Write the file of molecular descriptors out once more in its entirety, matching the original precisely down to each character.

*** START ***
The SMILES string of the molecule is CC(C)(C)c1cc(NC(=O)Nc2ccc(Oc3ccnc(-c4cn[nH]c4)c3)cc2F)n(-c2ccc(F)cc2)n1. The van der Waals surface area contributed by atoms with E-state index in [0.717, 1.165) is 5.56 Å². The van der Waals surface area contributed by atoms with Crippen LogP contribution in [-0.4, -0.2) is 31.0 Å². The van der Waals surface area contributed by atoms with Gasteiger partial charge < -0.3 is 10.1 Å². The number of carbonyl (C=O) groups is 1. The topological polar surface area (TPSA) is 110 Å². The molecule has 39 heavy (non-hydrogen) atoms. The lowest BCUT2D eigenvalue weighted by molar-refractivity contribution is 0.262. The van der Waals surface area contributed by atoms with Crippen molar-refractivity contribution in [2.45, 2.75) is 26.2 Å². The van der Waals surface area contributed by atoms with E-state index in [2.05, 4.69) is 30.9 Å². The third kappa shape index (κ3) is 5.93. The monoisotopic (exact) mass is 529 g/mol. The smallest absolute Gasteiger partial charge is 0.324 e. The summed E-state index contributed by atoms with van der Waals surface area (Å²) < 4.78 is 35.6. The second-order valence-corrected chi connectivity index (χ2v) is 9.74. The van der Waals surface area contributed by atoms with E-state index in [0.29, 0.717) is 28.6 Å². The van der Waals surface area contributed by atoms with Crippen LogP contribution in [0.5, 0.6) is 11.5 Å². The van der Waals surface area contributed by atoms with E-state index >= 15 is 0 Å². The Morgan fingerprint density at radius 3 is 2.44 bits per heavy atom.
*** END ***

The SMILES string of the molecule is CC(C)(C)c1cc(NC(=O)Nc2ccc(Oc3ccnc(-c4cn[nH]c4)c3)cc2F)n(-c2ccc(F)cc2)n1. The van der Waals surface area contributed by atoms with E-state index in [0.717, 1.165) is 5.56 Å². The van der Waals surface area contributed by atoms with Crippen LogP contribution in [-0.4, -0.2) is 31.0 Å². The van der Waals surface area contributed by atoms with Gasteiger partial charge < -0.3 is 10.1 Å². The number of carbonyl (C=O) groups is 1. The topological polar surface area (TPSA) is 110 Å². The molecule has 39 heavy (non-hydrogen) atoms. The lowest BCUT2D eigenvalue weighted by molar-refractivity contribution is 0.262. The van der Waals surface area contributed by atoms with Crippen molar-refractivity contribution in [2.45, 2.75) is 26.2 Å². The van der Waals surface area contributed by atoms with E-state index in [2.05, 4.69) is 30.9 Å². The third kappa shape index (κ3) is 5.93. The monoisotopic (exact) mass is 529 g/mol. The smallest absolute Gasteiger partial charge is 0.324 e. The summed E-state index contributed by atoms with van der Waals surface area (Å²) < 4.78 is 35.6. The second-order valence-corrected chi connectivity index (χ2v) is 9.74. The van der Waals surface area contributed by atoms with E-state index in [0.29, 0.717) is 28.6 Å². The van der Waals surface area contributed by atoms with Crippen LogP contribution in [0.5, 0.6) is 11.5 Å². The van der Waals surface area contributed by atoms with E-state index >= 15 is 0 Å². The Morgan fingerprint density at radius 3 is 2.44 bits per heavy atom.